Remembering March 16 One Year Later
One year ago, eight people including six Asian women massage workers were killed in the Atlanta area. Please read a community centered collective statement (available in Chinese, Korean, and Vietnamese). This violence reminded us that nothing is new, that our humanity is interconnected and interdependent, that change is not an instant but a continuous movement.
As they journeyed to their next life cycle, we found solace in natural life forms and the wisdom of ancestors and young elders. We offered a healing series in memoriam. A year later, we remember that they gave us more than wounds.
When a tree dies and descends onto the soil, they reveal their history: weathered storms and droughts, years of struggle, seasons of growth. While fallen, they continue to be vital to the woodland’s ecosystem. They return nutrients back into the environment that nurtured them. At the same time, deadwood helps other creatures complete their life cycles.
Often mischaracterized and misunderstood, lichens survive when plants and animals cannot. An ancient organism without roots, they are a symbiotic relationship of algae (water) and fungi (earth) that live on surfaces. Even though lichens rely on clean air, they absorb pollutants in the atmosphere. They slowly revitalize their habitats, by transforming rough elements and nourishing creatures that depend on their lifeforce.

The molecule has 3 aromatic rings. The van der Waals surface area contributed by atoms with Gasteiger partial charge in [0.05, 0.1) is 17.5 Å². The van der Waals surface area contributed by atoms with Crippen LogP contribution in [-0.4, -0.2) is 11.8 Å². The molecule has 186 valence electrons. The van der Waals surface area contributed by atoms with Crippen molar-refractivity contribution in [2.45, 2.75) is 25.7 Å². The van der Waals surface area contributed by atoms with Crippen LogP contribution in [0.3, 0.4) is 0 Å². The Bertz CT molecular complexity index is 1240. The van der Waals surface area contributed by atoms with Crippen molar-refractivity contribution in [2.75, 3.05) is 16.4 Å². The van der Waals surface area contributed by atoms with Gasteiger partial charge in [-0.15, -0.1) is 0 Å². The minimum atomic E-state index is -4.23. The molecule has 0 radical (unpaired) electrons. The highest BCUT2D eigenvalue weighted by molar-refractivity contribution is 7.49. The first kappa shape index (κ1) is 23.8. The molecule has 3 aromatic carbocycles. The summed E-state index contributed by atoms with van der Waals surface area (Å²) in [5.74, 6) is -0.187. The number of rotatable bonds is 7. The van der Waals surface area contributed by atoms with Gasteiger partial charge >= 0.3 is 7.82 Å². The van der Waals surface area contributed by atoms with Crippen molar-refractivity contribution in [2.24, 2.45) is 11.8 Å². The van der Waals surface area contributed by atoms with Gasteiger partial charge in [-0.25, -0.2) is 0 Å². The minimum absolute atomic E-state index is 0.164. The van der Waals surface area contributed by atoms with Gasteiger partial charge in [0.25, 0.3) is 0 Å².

Reborn four times in a year, the Georgia-native butterfly is always becoming. One crucial life stage is in chrysalis, when a monarch caterpillar retreats from the outer world and into their own soft shell. Ready in their own time, they emerge with replenished wings to migrate long distances. While endangered, monarch butterflies patiently carry on to pollinate future generations of precious life forms like the Cherokee rose.
This sensitive biodiversity will continue to restore and regenerate for as long as their beloved environment is safe and healthy. We evolve to survive, together.
On this anniversary, we sow seeds grounded in memory for the long path ahead. With love for our communities near and far, healing takes time, time is healing. It is in our nature to survive, adapt, and take care of each other. It is also in our nature to remember and feel.